Pig fat used to grow jawbones in FIVE weeks could help millions suffering with ...

Pig fat used to grow jawbones in just FIVE weeks could help the millions of people suffering with joint dysfunction Liposuction was used to extract fat from Yucatan minipigs for this study The team separated the stems cells and programmed them to grow into bones  The cells were placed in a mold made from cow bones and grew  in five weeks Researchers inserted the newly grown bones into live pigs for six months They found that the bone had taken the place of the original structure in the jaw 

By Stacy Liberatore For Dailymail.com

Published: 20:08 BST, 15 October 2020 | Updated: 20:13 BST, 15 October 2020

2

View
comments

Researchers from Columbia University have successfully grown a jawbone from pig fat in a bid to help the nearly 10 million people in the US suffering with jaw joint dysfunction.

Liposuction was used to extract fat from a live animal, allowing the team to isolate the stem cells that were then enlarged in culture to gather a sufficient number to create a large transplant.

The team programmed the cells to turn into bone and placed them in a mold that is shaped like the temporomandibular, which is the bone in the jaw linked to dysfunction – and it grew in just five weeks.

The bones were implanted into pigs that had their jawbones removed and following the operation, the animals were able to eat right away.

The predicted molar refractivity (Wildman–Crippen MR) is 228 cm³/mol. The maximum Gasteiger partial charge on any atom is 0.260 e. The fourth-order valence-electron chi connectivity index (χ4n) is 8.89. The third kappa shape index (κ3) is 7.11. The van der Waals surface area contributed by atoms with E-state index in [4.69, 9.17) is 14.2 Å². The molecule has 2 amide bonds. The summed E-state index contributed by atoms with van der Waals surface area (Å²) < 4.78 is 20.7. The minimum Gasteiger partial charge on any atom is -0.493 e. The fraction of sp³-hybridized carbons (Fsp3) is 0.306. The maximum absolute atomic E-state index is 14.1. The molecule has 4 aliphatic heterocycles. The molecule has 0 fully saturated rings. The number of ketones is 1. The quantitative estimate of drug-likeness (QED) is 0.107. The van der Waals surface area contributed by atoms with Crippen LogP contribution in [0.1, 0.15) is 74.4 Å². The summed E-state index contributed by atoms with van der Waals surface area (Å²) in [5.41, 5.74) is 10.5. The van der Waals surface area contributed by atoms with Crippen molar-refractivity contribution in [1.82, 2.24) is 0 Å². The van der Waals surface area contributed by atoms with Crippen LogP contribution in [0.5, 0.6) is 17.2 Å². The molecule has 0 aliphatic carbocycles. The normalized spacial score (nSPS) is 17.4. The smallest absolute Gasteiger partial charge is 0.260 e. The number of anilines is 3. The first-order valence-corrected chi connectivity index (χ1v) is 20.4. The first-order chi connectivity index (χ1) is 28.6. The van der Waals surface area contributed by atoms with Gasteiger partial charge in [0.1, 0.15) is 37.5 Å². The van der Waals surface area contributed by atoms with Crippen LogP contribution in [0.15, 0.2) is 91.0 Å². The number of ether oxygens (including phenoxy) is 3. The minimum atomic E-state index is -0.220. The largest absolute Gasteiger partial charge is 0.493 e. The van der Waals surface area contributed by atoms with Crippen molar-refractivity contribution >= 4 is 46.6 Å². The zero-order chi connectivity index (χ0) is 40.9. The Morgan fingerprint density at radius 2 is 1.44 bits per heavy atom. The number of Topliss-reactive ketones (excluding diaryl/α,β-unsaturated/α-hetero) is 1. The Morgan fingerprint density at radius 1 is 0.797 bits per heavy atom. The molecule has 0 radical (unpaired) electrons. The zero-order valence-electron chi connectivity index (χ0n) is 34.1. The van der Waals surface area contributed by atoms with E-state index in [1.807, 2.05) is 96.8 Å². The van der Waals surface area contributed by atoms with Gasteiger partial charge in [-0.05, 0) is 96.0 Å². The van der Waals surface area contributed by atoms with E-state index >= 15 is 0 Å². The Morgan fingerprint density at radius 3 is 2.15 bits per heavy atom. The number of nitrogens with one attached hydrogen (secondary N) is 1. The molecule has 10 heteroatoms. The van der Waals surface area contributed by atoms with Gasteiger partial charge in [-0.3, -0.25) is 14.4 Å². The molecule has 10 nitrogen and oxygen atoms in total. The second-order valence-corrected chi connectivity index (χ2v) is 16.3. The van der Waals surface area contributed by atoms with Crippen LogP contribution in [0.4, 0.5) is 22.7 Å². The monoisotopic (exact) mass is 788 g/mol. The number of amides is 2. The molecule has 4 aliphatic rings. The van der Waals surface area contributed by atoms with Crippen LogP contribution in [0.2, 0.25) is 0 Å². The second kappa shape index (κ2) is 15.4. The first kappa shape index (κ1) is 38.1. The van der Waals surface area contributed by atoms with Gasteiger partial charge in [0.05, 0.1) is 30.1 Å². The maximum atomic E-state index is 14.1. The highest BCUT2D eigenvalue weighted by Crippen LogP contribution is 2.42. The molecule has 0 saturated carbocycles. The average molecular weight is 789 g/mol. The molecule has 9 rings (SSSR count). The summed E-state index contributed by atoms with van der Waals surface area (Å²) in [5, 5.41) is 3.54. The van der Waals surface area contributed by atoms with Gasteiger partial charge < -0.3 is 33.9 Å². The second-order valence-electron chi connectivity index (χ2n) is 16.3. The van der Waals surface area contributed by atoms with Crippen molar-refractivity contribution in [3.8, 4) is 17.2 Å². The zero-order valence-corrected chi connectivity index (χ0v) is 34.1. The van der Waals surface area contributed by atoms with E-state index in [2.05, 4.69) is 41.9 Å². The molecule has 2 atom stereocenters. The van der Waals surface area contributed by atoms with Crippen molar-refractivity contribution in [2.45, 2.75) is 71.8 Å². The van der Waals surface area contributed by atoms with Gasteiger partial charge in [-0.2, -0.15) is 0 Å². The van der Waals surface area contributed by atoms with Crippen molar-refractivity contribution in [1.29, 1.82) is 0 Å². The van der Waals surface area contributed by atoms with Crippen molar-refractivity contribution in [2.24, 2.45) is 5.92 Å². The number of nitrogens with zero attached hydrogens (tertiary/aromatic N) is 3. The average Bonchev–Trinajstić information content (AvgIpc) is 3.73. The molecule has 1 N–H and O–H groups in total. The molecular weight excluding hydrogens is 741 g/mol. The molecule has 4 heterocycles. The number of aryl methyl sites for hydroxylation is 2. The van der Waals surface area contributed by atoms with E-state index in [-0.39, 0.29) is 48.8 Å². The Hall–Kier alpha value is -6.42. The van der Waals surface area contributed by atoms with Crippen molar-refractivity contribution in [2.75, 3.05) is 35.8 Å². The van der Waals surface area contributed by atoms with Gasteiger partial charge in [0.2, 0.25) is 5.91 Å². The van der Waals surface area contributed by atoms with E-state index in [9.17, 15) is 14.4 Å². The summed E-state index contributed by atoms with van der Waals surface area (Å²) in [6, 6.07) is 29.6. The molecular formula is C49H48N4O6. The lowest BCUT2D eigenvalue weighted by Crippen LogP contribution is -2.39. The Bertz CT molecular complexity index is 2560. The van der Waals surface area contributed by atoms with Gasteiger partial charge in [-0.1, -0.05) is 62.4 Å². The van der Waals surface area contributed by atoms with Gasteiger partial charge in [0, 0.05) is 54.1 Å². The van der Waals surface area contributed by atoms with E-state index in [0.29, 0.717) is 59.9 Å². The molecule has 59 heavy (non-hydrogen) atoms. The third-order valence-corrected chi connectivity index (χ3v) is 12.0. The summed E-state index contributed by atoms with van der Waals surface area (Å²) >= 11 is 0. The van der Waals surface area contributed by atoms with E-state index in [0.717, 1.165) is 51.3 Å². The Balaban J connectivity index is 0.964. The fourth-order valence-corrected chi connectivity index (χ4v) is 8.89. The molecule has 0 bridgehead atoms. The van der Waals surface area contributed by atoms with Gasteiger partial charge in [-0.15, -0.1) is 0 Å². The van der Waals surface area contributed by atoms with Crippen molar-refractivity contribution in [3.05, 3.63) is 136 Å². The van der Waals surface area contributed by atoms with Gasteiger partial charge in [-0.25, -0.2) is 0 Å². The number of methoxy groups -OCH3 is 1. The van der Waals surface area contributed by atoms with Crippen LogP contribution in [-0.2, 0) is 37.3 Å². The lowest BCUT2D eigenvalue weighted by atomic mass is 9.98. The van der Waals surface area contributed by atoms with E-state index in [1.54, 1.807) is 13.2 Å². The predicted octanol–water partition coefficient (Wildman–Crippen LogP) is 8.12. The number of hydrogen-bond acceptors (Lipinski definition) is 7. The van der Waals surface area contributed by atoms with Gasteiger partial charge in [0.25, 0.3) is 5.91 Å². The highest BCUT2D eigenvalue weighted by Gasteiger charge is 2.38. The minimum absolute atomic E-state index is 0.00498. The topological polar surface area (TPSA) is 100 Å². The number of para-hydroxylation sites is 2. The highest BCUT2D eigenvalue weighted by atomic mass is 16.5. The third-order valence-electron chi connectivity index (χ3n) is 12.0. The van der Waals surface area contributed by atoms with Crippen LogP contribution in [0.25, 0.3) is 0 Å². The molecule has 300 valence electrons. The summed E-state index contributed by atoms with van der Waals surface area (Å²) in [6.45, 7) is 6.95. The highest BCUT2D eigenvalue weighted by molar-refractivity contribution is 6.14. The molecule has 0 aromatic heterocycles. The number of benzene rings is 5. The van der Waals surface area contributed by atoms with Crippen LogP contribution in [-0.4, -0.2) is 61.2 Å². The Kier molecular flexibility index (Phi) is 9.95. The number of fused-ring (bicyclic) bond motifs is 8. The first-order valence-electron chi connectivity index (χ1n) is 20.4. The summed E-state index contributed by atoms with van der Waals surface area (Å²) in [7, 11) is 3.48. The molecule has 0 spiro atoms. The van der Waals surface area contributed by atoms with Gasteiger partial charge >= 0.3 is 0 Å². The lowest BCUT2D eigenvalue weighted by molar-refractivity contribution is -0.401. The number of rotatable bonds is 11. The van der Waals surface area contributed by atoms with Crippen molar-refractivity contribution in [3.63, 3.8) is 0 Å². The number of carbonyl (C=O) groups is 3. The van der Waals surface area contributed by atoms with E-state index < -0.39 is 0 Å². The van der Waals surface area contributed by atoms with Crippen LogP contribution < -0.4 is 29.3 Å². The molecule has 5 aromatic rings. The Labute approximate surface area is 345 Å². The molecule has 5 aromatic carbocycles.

Scroll down for video 

The team programmed the cells to turn into bone and placed them in a mold that is shaped like the temporomandibular, which is the bone in the jaw linked to dysfunction – and it grew in just five weeks

The team programmed the cells to turn into bone and placed them in a mold that is shaped like the temporomandibular, which is the bone in the jaw linked to dysfunction – and it grew in just five weeks 

'The temporomandibular joint (TMJ), which forms the back portion of the lower jaw and connects your jaw to your skull, is an anatomically complex and highly loaded structure consisting of cartilage and bone,' researchers shared in a statement.

'About 10 million people in the United States alone suffer from TMJ dysfunction due to birth defects, trauma, or disease.'

'Current treatments range from steroid injections that provide only a temporary pain relief, to surgical reconstructions using either prosthetic devices or donor tissue, and often fail to provide long-lasting repair.'

With this in mind, the team at Columbia University set out to find a better way to treat these problems.

The temporomandibular joint (TMJ), which forms the back portion of the lower jaw and connects your jaw to your skull, is an anatomically complex and highly loaded structure consisting of cartilage and bone

The temporomandibular joint (TMJ), which forms the back portion

read more from dailymail.....